VANCOUVER — Cory Schneider grew up a Bruins fan in Marblehead, Mass.
He remained a Bruins fan while playing at Boston College.
But those allegiances changed when he was drafted in the first round by the Canucks in 2004, and as he worked his way through the Vancouver system until establishing himself as star goalie Roberto Luongo's understudy this season.
"My family is Bruins fans, my buddies are, but once you turn pro you kind of stop having a favorite team other than the one you're playing for," Schneider said after Monday's practice at Rogers Arena as the Canucks prepared for Game 1 of the Stanley Cup Final on Wednesday.
Now that the Bruins are the last team standing between his Canucks and a Cup, Schneider has even managed to turn the folks back home against the Bruins. After all, they have a stake in a Vancouver win as well.
"I think most people are rooting for me as opposed to against me," Schneider said. "They'd rather have a day with the Cup as well than see Boston win it."
Even if Schneider's friends and families have switched sides, they're certainly aware of the buzz the Bruins have created in Boston.
"My friends have been saying it's pretty crazy back there," Schneider said. "And I have some firsthand knowledge from seeing how it was with the Red Sox and the Celtics, so to have it be the Bruins is pretty cool."
And Schneider still has enough love of the team he grew up watching to be happy for the Bruins' turnaround.
"I think a lot of people were turned off by the Bruins in the late 90s, early 2000s for just being kind of mediocre," Schneider said. "I think the past three or four years they've done a great job building the brand back up and identifying with the past and bringing those fans back.
"It's such a great sports town with the Celts and the Pats and Sox having so much success this decade, the Bruins were kind of an afterthought for a while," Schneider added. "So to see them come to the forefront and be the main attraction in the city is awesome. There are so many kind of hidden Bruins fans who were around in the 70s with [Bobby] Orr and [Phil] Esposito, then in 90s with [Cam] Neely and [Ray] Bourque, so it's great to see them come back and be supportive."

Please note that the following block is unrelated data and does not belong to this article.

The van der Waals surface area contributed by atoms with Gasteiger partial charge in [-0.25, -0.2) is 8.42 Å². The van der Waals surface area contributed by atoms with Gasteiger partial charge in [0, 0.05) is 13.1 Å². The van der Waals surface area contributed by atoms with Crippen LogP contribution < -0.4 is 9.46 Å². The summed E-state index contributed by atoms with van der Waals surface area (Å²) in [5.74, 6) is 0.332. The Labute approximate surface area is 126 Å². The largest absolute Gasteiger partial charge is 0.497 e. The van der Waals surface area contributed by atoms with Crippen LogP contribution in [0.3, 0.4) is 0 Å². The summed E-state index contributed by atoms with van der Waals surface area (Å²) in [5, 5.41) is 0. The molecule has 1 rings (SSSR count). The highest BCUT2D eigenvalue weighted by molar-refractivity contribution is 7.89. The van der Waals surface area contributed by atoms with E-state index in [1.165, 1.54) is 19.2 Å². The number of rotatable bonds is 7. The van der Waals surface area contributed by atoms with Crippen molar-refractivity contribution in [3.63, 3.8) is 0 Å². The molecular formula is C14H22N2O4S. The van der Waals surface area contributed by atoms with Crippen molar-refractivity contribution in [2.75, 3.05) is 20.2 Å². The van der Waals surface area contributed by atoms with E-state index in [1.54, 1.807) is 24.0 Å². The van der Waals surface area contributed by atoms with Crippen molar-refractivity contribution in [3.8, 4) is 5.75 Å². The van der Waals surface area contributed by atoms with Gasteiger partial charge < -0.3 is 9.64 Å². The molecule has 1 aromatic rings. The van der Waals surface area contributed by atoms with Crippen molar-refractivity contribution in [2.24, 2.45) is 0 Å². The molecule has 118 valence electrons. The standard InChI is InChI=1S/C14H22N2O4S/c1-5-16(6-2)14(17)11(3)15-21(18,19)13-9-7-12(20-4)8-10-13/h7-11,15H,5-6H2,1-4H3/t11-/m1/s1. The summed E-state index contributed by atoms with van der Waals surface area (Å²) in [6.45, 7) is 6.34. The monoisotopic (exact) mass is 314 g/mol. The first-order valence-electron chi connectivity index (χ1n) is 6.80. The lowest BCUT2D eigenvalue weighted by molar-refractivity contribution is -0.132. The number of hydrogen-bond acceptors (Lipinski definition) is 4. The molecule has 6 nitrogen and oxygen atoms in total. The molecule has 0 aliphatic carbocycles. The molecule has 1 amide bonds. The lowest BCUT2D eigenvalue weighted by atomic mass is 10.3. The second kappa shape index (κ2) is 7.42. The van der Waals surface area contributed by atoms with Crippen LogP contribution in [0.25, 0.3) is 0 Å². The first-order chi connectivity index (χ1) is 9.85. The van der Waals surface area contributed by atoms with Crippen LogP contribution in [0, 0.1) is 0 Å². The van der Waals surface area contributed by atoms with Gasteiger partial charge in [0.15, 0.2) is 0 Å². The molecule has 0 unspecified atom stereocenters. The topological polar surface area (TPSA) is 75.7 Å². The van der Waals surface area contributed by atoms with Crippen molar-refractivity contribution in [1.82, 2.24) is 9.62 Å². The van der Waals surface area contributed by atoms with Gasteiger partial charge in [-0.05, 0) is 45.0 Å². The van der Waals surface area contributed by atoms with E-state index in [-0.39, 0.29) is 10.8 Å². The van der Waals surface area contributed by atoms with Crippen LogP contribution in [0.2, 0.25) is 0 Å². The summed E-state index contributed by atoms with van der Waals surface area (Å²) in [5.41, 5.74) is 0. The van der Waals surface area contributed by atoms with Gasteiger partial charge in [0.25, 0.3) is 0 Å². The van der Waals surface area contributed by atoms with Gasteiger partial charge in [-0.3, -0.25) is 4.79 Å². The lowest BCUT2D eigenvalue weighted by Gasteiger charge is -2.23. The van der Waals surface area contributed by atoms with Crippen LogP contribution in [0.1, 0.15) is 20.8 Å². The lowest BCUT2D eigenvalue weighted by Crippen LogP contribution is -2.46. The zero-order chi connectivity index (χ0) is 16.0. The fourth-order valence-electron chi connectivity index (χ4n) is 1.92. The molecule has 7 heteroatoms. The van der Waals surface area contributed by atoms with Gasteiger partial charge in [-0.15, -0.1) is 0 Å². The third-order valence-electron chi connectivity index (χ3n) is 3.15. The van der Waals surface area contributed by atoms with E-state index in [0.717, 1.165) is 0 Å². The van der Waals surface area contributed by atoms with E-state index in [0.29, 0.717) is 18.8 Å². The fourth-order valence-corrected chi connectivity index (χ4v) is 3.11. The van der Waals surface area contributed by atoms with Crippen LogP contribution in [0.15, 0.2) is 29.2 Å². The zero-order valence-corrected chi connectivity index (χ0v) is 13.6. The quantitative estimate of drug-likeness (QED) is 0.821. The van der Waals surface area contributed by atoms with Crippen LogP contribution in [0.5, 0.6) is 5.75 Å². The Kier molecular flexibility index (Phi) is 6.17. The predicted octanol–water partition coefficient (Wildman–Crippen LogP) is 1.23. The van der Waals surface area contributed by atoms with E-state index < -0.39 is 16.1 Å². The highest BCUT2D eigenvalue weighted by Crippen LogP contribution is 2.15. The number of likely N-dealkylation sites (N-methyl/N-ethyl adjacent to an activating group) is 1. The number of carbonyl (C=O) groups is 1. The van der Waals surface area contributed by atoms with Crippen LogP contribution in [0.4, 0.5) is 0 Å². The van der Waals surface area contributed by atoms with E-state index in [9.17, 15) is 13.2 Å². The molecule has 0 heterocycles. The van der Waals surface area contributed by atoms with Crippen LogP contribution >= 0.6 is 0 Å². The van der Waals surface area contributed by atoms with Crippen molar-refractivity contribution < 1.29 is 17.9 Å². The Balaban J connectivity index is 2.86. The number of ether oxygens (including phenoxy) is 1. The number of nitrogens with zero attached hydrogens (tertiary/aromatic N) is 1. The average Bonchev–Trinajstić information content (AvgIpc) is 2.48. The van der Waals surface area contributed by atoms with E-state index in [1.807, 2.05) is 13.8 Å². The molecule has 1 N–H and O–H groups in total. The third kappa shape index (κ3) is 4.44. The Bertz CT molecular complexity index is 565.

Schneider is coming off his best season yet, playing a career-high 25 games in the NHL with a 164-2 record, 2.23 GAA and .929 save percentage in the regular season. He's also played three games in the playoffs, including a start in Game 6 against Chicago in the opening round.
"I've felt a part of the team all year," Schneider said. "I've played more than most backups have and I think the other guys trust and respect me. I try to work as hard as I can at practice and contribute in any way I can. I got that one start and it didn't end the way I wanted it to, but hopefully it maybe got some momentum for the team and contributed to the series win somehow."
Schneider left that game early in the third period when he was injured trying to stop a Michael Frolik penalty shot. Frolik scored to tie the game and the Blackhawks won in overtime to force a Game 7 after the Canucks had led the series 3-0, but Vancouver won that seventh game and has gone on to beat Nashville and San Jose to reach the Cup Final for the first time since 1994.
Schneider recovered from his injury and has remained the Canucks' backup goalie throughout their playoff run.
"I'm fine," Schneider said. "It was OK a few days later, so I'm doing fine."
And even though he long ago gave up his allegiance to the Bruins, Schneider, who still lives in the Boston area in the offseason, is happy to have a chance to face his hometown club with a Stanley Cup at stake.
"It's fun," Schneider said. "I don't really care who's in the Final, I just want to win it. So whether it's Boston or anybody else, I don't think it matters to us, but to have family and friends be able to enjoy it the way I am, it's a pretty cool experience."
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